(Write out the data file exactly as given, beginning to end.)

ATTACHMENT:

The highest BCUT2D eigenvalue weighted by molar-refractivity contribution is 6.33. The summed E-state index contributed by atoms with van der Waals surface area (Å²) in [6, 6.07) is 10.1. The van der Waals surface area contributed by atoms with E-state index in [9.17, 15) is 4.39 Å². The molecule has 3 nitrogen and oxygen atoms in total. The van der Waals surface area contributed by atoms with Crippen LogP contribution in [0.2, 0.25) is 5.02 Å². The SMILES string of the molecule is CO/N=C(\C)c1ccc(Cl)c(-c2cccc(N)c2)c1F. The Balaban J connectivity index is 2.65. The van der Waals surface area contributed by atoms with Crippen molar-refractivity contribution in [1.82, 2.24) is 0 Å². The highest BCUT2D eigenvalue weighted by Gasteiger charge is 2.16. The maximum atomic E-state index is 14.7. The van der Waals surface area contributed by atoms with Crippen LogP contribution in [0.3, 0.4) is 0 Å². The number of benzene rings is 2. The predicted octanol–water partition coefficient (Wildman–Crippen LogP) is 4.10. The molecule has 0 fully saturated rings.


The highest BCUT2D eigenvalue weighted by molar-refractivity contribution is 6.33. The summed E-state index contributed by atoms with van der Waals surface area (Å²) in [6, 6.07) is 10.1. The van der Waals surface area contributed by atoms with E-state index in [9.17, 15) is 4.39 Å². The molecule has 3 nitrogen and oxygen atoms in total. The van der Waals surface area contributed by atoms with Crippen LogP contribution in [0.2, 0.25) is 5.02 Å². The SMILES string of the molecule is CO/N=C(\C)c1ccc(Cl)c(-c2cccc(N)c2)c1F. The Balaban J connectivity index is 2.65. The van der Waals surface area contributed by atoms with Crippen molar-refractivity contribution in [1.82, 2.24) is 0 Å². The highest BCUT2D eigenvalue weighted by Gasteiger charge is 2.16. The maximum atomic E-state index is 14.7. The van der Waals surface area contributed by atoms with Crippen LogP contribution in [0.3, 0.4) is 0 Å². The number of benzene rings is 2. The predicted octanol–water partition coefficient (Wildman–Crippen LogP) is 4.10. The molecule has 0 fully saturated rings.